Hawk & Rude recall head-scratching decisions that change scores and sometimes even careers
Longtime golf journalists John Hawkins and Jeff Rude are co-hosts of a weekly podcast, Hawk & Rude, in which they discuss and debate the hottest issues in golf. They also share their takes in this weekly installment.
What are the most favorable and unfavorable on-course rulings you’ve encountered while covering professional golf?
Hawk’s take: Since the Tour has been known to play Santa Claus on requests for obstructed-view drops and other forms of free relief, I confined my list to the majors, where such decisions supposedly are made without bias. Besides, the majors actually matter, so let’s head back to the final round of the 2000 Masters. Vijay Singh led David Duval by two shots with eight holes to play but yanked his second shot into the water. The ball clearly made no contact with land on the opposite side of the hazard before submerging, yet Singh was allowed to play his fourth shot from the fringe and salvage a routine bogey.
If he’d been sent back to the drop area, which is why those things exist, Singh would have done well to make a 6, and it’s a very different ballgame. Duval would finish four behind the Fijian, so if you really want to burn his biscuits, ask him about that Sunday at Augusta National. Or you could mention the sadistic verdict he received from USGA officials a year later, when his final tee shot in the third round at Southern Hills came to rest on a gallery crosswalk masquerading as a 40-yard mud pit.
Literally and figuratively, that U.S. Open was a mess. Duval was denied relief from the strip of muck and 6-inch footprints, leaving one of the game’s most composed players very hot and bothered en route to the scoring area. Play it as it lies, fellas. We’ll take care of the rest.
Rude’s take: Colin Montgomerie received arguably the most favorable ruling, an unfortunate one that caused an international stir, at the 2005 Indonesian Open. He struggled to take an awkward stance by a greenside bunker and left the ball there upon a weather stoppage. When the ball wasn’t there the next day, Montgomerie estimated poorly, played from a different place and a good stance, several inches away, and chipped close to the hole.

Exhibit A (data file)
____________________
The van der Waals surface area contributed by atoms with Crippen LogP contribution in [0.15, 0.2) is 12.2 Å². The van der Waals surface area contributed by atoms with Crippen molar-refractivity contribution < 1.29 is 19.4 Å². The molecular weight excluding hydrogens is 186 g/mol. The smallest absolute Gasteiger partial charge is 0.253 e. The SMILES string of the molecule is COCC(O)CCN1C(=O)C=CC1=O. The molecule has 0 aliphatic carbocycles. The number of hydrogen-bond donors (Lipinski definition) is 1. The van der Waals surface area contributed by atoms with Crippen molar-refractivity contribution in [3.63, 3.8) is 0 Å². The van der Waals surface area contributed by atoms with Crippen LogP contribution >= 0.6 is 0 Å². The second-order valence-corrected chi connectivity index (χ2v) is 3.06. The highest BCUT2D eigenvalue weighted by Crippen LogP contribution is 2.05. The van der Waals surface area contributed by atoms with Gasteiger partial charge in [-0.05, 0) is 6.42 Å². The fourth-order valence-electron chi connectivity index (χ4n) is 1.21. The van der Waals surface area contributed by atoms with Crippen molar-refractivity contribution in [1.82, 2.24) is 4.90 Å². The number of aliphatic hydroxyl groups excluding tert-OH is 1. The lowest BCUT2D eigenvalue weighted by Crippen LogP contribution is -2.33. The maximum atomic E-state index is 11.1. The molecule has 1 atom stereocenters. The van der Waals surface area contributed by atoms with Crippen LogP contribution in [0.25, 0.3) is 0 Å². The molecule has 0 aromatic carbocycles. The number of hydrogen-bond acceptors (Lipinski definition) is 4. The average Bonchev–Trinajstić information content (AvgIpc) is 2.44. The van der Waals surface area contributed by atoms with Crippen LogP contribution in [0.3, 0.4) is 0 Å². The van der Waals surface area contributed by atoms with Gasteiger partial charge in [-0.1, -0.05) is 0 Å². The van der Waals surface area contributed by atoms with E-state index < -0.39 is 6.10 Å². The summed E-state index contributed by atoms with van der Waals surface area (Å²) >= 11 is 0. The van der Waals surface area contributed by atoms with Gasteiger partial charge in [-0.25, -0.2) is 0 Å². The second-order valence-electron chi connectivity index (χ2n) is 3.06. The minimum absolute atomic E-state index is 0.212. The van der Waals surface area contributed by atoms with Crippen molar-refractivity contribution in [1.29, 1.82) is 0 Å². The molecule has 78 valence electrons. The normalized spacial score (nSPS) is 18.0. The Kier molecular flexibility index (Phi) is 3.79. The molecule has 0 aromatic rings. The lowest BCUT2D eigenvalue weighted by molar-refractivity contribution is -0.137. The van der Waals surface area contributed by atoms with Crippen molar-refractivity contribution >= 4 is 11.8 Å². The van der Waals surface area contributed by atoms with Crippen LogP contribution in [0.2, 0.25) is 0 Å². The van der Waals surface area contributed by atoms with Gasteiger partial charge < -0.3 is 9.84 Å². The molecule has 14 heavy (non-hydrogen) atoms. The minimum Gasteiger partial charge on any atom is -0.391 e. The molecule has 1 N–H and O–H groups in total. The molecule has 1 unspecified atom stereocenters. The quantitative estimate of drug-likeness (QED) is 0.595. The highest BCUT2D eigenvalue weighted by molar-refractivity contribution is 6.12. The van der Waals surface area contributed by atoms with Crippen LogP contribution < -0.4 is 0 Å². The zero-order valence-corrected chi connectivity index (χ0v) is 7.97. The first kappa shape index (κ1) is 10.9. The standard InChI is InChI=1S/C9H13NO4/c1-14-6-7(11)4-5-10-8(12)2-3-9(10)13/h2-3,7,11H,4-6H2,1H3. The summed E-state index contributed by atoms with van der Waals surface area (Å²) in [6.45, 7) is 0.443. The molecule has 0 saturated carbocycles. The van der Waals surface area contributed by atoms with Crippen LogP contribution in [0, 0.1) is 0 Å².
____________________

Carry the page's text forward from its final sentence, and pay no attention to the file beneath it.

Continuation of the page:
A tournament referee cleared him of a rules breach. But, because of clear video evidence, Monty was later rebuked by the European Tour, apologized and donated his prize money to charity.
As for the most unfavorable – and there have been thousands of such instances – that happens when someone drives the ball down the middle, only to find a sand-filled divot, which in the real world is ground under repair. If you’re not going to allow a free drop from that, you might as well put serpents in the center of the fairway.
Actually, the worst I recall came at the 2003 British Open, when England’s Mark Roe shot 67 in the third round, putting him three shots off the lead. But he was disqualified because he and playing competitor Jesper Parnevik had not exchanged cards and thus signed for wrong scores.
Roe’s score was attested by Parnevik, a referee, a walking scorer and everybody watching. But the truth, which should be the ultimate referee, didn’t matter; sadly, a clerical error did.